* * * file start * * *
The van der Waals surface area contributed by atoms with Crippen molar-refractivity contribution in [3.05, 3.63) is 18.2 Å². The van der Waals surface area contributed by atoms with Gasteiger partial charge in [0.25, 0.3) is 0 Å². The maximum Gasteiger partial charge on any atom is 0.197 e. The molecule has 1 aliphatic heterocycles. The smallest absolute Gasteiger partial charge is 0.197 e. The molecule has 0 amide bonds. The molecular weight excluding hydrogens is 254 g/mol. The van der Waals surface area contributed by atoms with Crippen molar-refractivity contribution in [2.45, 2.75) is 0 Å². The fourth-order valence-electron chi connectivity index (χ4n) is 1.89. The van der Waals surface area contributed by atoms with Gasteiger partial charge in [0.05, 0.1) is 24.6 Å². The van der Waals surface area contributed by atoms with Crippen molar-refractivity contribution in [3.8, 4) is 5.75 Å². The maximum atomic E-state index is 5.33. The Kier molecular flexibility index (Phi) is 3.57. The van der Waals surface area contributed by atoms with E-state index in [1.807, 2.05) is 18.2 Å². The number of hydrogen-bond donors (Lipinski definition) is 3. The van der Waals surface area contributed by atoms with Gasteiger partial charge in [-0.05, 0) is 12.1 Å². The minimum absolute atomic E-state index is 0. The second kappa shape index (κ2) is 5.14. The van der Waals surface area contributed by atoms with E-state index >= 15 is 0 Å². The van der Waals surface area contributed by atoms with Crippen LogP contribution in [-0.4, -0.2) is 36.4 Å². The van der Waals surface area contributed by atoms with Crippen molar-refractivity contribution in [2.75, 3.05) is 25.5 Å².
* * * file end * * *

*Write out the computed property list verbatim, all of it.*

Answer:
The van der Waals surface area contributed by atoms with Crippen molar-refractivity contribution in [3.05, 3.63) is 18.2 Å². The van der Waals surface area contributed by atoms with Gasteiger partial charge in [0.25, 0.3) is 0 Å². The maximum Gasteiger partial charge on any atom is 0.197 e. The molecule has 1 aliphatic heterocycles. The smallest absolute Gasteiger partial charge is 0.197 e. The molecule has 0 amide bonds. The molecular weight excluding hydrogens is 254 g/mol. The van der Waals surface area contributed by atoms with Crippen molar-refractivity contribution in [2.45, 2.75) is 0 Å². The fourth-order valence-electron chi connectivity index (χ4n) is 1.89. The van der Waals surface area contributed by atoms with Gasteiger partial charge in [0.05, 0.1) is 24.6 Å². The van der Waals surface area contributed by atoms with Crippen molar-refractivity contribution in [3.8, 4) is 5.75 Å². The maximum atomic E-state index is 5.33. The Kier molecular flexibility index (Phi) is 3.57. The van der Waals surface area contributed by atoms with E-state index in [1.807, 2.05) is 18.2 Å². The number of hydrogen-bond donors (Lipinski definition) is 3. The van der Waals surface area contributed by atoms with Gasteiger partial charge in [-0.05, 0) is 12.1 Å². The minimum absolute atomic E-state index is 0. The second kappa shape index (κ2) is 5.14. The van der Waals surface area contributed by atoms with E-state index >= 15 is 0 Å². The van der Waals surface area contributed by atoms with Crippen LogP contribution in [-0.4, -0.2) is 36.4 Å². The van der Waals surface area contributed by atoms with Crippen molar-refractivity contribution in [2.75, 3.05) is 25.5 Å².